Freedom of Speech

“Congress shall make no law respecting an establishment of religion, or prohibiting the free exercise thereof; or abridging the freedom of speech, or of the press; or the right of the people peaceably to assemble, and to petition the Government for a redress of grievances.”

That is the first amendment to the Constitution of the United States. To many, it means that we have total freedom of speech – to say whatever we want, however and whenever we desire. But is that true? Is it what the amendment’s authors intended?

How much free speech do we really have? The fact of the matter is that much speech is severely restricted while other speech is completely unfettered. And sometimes, the rules regulating what’s allowed and what isn’t don’t really make much sense.

Let’s look at some of the cases where free speech isn’t free at all.

    • Sedition – incitement of resistance to or insurrection against lawful authority – is a crime punishable by up to 20 years in prison1.
    • Conspiracy – an agreement between two or more people to commit an illegal act, along with an intent to achieve the agreement’s goal – is a crime frequently assigned the same punishment as for the target offense whether or not the accused actually participated in the crime.
    • Inciting a riot2.
    • Disclosure of state secrets is a crime3.
    • Falsely yelling “FIRE” in a theater or other crowded gathering to create panic is a crime.
    • A person committing libel – a false, written defamatory statement – or slander – a false, oral defamatory statement, can be sued in civil court for any damages sustained by the victim.
    • Then there is the issue of “whistle blowing”. Does the First Amendment protect that? Unfortunately, most “whistle blowers” are punished (in spite of the so-called “whistle-blower” act) for truthfully exposing waste, fraud or abuse.

As we see, there are numerous abridgments to free speech. So, given that first amendment freedom of speech is not absolute, the question is, where do we draw the line?

Let’s look at a recent case now before the Maryland state court in Montgomery County. The former Director, CISA4 who was fired by the president for making the statement on Twitter “59 election security experts all agree, ‘in every case of which we are aware, these claims (of fraud) either have been unsubstantiated or are technically incoherent.'” Now this was a simple statement of fact, but it was punished by dismissal because it disputed the President’s claims. So what about Mr. Kreb’s freedom of speech? This was not slander, it was not libel, it violated no statute, but he was punished for making it. Is that not censorship which is a clear violation of the First Amendment?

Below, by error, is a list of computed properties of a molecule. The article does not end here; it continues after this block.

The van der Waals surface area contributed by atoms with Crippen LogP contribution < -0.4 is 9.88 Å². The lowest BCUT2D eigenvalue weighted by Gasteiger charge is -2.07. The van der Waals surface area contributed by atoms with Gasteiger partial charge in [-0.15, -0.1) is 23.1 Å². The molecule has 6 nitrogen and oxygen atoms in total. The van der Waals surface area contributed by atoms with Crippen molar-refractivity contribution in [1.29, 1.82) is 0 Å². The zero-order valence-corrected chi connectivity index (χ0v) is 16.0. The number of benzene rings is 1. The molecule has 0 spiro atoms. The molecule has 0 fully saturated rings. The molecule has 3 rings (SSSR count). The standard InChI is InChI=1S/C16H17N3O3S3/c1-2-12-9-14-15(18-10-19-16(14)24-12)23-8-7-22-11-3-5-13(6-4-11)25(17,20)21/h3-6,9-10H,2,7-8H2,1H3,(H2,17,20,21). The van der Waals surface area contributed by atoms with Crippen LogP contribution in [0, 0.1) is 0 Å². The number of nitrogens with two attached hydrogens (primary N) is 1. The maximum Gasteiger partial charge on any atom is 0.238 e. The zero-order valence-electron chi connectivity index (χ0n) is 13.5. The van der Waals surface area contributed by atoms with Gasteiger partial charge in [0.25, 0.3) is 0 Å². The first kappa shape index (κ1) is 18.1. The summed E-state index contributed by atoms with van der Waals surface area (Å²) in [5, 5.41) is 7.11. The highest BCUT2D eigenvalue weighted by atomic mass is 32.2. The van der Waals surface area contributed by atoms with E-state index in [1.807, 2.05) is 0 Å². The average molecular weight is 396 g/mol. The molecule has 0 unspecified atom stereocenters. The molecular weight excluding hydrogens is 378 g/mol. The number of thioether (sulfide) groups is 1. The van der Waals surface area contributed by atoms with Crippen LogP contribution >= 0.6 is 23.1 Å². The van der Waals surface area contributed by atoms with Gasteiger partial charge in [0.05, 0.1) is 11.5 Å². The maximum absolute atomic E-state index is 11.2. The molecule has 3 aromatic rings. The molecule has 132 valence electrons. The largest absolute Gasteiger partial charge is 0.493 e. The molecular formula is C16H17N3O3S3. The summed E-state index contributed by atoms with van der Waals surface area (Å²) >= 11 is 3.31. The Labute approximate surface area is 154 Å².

Then there is the follow-up issue of the televised statement on Newsmax by Joseph diGenova (one of the President’s cadre of lawyers) about Mr. Krebs that “He should be drawn and quartered – taken out at dawn and shot.”5 Here, again, we have the issue of whether the First Amendment permits such speech. And what about the media that permits such speech to reach far and wide? If there are to be restrictions on the speech itself, should there not be restrictions on the media that broadcast such speech. If the speech itself is inflammatory, is not the media that broadcasts such speech adding fuel to the fire? These questions have major ramifications not just on the speakers, but on the media as well, especially social media where almost no restrictions apply. Where do we draw the line?

Don’t get me wrong. I am a strong supporter of freedom of information and an opponent of unwarranted secrecy and censorship. But I also oppose speech that is harmful to others or our government6. I also believe that First Amendment freedom of speech should not be absolute and there needs to be some restrictions on what is spoken and how it is conveyed. But the line needs to be carefully drawn as it is a slippery slope to censorship and abuse.

1 18 USC Chapter 115 (esp. 18 USC 2384)

2 18 USC 2101

3 This is true regardless of any real threat to national security. Unfortunately, much information is unnecessarily classified SECRET and the laws covering state secrets are often abused to hide embarrassing information from the public.

4 Department of Homeland Security, Cybersecurity and Infrastructure Security Agency

5 This televised statement resulted in numerous threats to Mr. Krebs, his family and property, and caused him to relocate for his security.

6 The issue, “What is truly harmful?” is also a sticky one as it is purely subjective. If one is simply “morally offended” or simply embarrassed , does that constitute harm?